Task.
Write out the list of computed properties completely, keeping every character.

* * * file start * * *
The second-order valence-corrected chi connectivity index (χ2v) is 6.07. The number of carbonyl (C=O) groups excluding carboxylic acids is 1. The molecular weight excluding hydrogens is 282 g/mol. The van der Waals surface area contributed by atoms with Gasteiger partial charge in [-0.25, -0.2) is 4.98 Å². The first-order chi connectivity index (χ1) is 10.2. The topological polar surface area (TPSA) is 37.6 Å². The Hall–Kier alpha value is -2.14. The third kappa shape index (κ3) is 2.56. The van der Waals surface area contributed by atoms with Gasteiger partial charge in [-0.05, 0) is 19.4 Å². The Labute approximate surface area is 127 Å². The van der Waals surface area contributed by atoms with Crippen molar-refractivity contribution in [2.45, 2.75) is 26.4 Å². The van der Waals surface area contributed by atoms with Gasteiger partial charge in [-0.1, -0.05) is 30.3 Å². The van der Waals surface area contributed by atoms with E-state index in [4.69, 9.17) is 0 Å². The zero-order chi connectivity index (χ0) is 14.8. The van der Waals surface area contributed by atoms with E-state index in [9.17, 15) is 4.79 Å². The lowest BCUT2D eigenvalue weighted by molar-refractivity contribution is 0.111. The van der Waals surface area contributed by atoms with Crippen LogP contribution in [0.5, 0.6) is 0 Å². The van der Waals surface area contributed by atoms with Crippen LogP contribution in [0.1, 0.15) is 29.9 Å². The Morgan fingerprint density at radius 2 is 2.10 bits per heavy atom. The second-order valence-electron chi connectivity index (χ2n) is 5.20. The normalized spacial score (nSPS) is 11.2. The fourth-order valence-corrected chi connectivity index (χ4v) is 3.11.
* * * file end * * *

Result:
The second-order valence-corrected chi connectivity index (χ2v) is 6.07. The number of carbonyl (C=O) groups excluding carboxylic acids is 1. The molecular weight excluding hydrogens is 282 g/mol. The van der Waals surface area contributed by atoms with Gasteiger partial charge in [-0.25, -0.2) is 4.98 Å². The first-order chi connectivity index (χ1) is 10.2. The topological polar surface area (TPSA) is 37.6 Å². The Hall–Kier alpha value is -2.14. The third kappa shape index (κ3) is 2.56. The van der Waals surface area contributed by atoms with Gasteiger partial charge in [-0.05, 0) is 19.4 Å². The Labute approximate surface area is 127 Å². The van der Waals surface area contributed by atoms with Crippen molar-refractivity contribution in [2.45, 2.75) is 26.4 Å². The van der Waals surface area contributed by atoms with Gasteiger partial charge in [-0.1, -0.05) is 30.3 Å². The van der Waals surface area contributed by atoms with E-state index in [4.69, 9.17) is 0 Å². The zero-order chi connectivity index (χ0) is 14.8. The van der Waals surface area contributed by atoms with E-state index in [9.17, 15) is 4.79 Å². The lowest BCUT2D eigenvalue weighted by molar-refractivity contribution is 0.111. The van der Waals surface area contributed by atoms with Crippen LogP contribution in [0.5, 0.6) is 0 Å². The van der Waals surface area contributed by atoms with Crippen LogP contribution in [0.1, 0.15) is 29.9 Å². The Morgan fingerprint density at radius 2 is 2.10 bits per heavy atom. The second-order valence-electron chi connectivity index (χ2n) is 5.20. The normalized spacial score (nSPS) is 11.2. The fourth-order valence-corrected chi connectivity index (χ4v) is 3.11.